Eventually I found that someone named [J Silva] had already managed to write an Arduino code example to drive one:
I spent another half hour carefully examining the traces of the PCB to see if this chip actually was wired the same way as HDSP-2000. I didn't want to make any assumptions. I was fully aware that I had only one shot to get this right, and it was unlikely there was a ton of ESD protection or polarity protection on the circuit. In other words, one wrong move and I've fried a chip I could never easily replace.
Eventually I convinced myself that the PCB actually was wired as though each were a HDSP-2xxx. It turns out the PCB is multi-layered and contains routing so that each chip gets their own access to 5 anode column drivers. Check one complete!
Next challenge was voltage. Airplanes use wacky voltage. In the past I've seen devices that expected everything +/- 48V AC to -5/+12 volts DC and everything in between. In the total lack of more information, I decided that this was probably TTL logic based on the era and that 5V was probably safe.
With the excited rush of a kid opening a christmas present, I giddily removed one of the chips and wired it up. I held my breath and applied power.
It worked perfectly! Thank you [J Silva].
Still giddy, I took photos and shared on twitter. I now knew I could potentially drive the entire display myself!
This demonstration, while exciting, raised some serious problems. For one, the current requirement was extreme. The single 4 character display was quite warm. I don't recall exactly, but I think i measured around 100mA just running the simple demonstration provided by [J Silva].
06/14/2017 at 16:41 •
For many years now, I have been periodically scanning eBay of used airplane avionics, or aviation instrumentation. Once or twice a year I'll see something cheap enough (under $50) and fascinating enough that I'll buy. In the past I've restored or made operable all sorts of unusual little devices and learned a lot about the way complex instruments like this used to be designed.
The 747-200 CDU is my most ambitious project to date. This device is basically an early computer, probably one of the only computers actually onboard an airplane when it was designed. It was a predecessor of the now-common flight management system, which is basically a overall control system tying together the autopilot, auto-throttle, position, altitude and course management systems together.
This CDU is basically a "head end" terminal to a complex computer that lived in the avionics bay of a 747. This computer itself is long-gone, but for my purposes it doesn't matter.
I originally found this device on eBay. This is the listing:
The auction description reads:
This is a control display unit (CDU) used on Boeing 747 aircraft and possibly other types as well. This one has a parts tag showing removal from N628US on 5/23/08 during upgrade or tear down has been in storage since. It is in good condition without damage to the housing or connectors. The display is not cracked BUT has some delamination on bottom edge and all controls are in place. The data plate reads CONTROL DISPLAY UNIT, PART NO. 160080000-021, POWER 115V 400 HZ 0.8A, 5V 400 HZ 1.5A, CUST. NO. 60B40150, DELCO ELECTRONICS, FAA PMA 747 SERIES. It is not tagged and I have no way to test it so it is being listed AS IS. Thank you for looking and please see our many other aviation auctions.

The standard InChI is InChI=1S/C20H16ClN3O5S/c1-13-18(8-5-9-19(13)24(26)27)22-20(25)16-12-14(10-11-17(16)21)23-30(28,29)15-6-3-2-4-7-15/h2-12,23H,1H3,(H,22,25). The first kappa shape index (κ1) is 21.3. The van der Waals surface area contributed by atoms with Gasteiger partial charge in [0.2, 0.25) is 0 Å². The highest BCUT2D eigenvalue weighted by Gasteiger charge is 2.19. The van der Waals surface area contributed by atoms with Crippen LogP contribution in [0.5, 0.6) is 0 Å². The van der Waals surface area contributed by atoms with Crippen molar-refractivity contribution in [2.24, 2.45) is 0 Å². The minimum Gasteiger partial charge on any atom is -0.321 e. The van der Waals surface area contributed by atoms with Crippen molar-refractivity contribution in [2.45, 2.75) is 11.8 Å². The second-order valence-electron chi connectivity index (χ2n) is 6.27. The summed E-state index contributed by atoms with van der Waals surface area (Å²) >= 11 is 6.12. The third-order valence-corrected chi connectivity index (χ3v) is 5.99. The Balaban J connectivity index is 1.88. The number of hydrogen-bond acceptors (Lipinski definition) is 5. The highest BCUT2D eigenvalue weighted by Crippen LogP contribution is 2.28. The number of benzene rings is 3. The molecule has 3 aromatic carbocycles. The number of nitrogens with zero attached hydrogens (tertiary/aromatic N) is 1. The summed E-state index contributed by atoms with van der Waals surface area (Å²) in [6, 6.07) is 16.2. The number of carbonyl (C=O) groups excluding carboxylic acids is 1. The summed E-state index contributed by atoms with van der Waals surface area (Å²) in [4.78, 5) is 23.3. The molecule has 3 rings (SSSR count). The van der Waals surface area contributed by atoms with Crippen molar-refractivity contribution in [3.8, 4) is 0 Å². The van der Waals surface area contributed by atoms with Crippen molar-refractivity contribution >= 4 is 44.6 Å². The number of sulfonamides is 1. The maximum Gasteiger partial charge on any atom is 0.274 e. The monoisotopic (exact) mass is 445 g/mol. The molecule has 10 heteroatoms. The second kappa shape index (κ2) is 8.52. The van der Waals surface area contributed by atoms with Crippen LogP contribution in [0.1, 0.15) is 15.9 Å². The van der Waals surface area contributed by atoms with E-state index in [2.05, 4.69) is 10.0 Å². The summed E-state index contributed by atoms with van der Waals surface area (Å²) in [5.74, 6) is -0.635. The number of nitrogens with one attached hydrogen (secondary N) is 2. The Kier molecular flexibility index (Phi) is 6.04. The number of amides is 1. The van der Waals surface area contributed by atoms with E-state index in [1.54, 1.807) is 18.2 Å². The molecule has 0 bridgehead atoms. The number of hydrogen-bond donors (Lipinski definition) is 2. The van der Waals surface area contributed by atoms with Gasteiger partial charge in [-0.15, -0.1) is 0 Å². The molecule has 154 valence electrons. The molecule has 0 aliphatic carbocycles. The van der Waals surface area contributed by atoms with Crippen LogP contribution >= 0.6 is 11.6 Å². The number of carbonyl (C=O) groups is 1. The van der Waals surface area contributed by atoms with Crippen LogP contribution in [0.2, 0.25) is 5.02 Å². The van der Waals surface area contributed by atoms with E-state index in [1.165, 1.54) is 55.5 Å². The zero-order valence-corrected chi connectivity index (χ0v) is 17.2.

This item was appealing to me because normally the PMS/CDU units are much more expensive. This one had a delaminated front which apparently knocked the price down quite a bit.
I looked up the aircraft N628US on PlaneSpotter:
Planespotters even has a photo of the original plane.
This plane was made on April 1980, and must have flown millions of passenger miles with its little PMS/CDU before it was decommissioned in the 2000s.
There is even a slight outside chance that as a young boy I even rode on this very aircraft! Back in the 70s I traveled from Boston to Portland, OR routinely with my family to visit my Dad's folks out west. I distinctly recall that often those trips would be on a wide-body plane like the 747. So who knows? It would be impossible to know now if I had ever ridden on N628US but I was certainly on a plane just like it.
The PMS/CDU was only used on certain NorthWest Air 747s. You can see a photo of it here:
If you look carefully, you can see that this in fact is the ONLY interactive computer interface onboard the entire cockpit. The only other major "computers" on this aircraft that I am aware of were the INS and the Autopilot which have much simpler knob based interfaces and i'm not even certain if they were proper microprocessor based computers.
Performance Management System (PMS)
Introduction The PMS is an interface between the autopilot and the autothrottle. It calculates aircraft performance by using pilot inputs, stored data, and real time information from several aircraft systems. The purpose of the system is to provide fuel conservation and optimize aircraft performance.
The CADC and INS provide vertical climb rate and acceleration information to the PMS to determine if the aircraft is in climb, cruise, or descent. The PMS selects the applicable
control mode to become active when engaged. When engaged, the PMS provides outputs to the A/P, F/D and A/T to control the aircraft during climb, cruise, and descent.
The components of the PMS include:
control display unit (CDU)
performance management computer unit (PMCU)
switching unit (SU)
engine interface unit (EIU)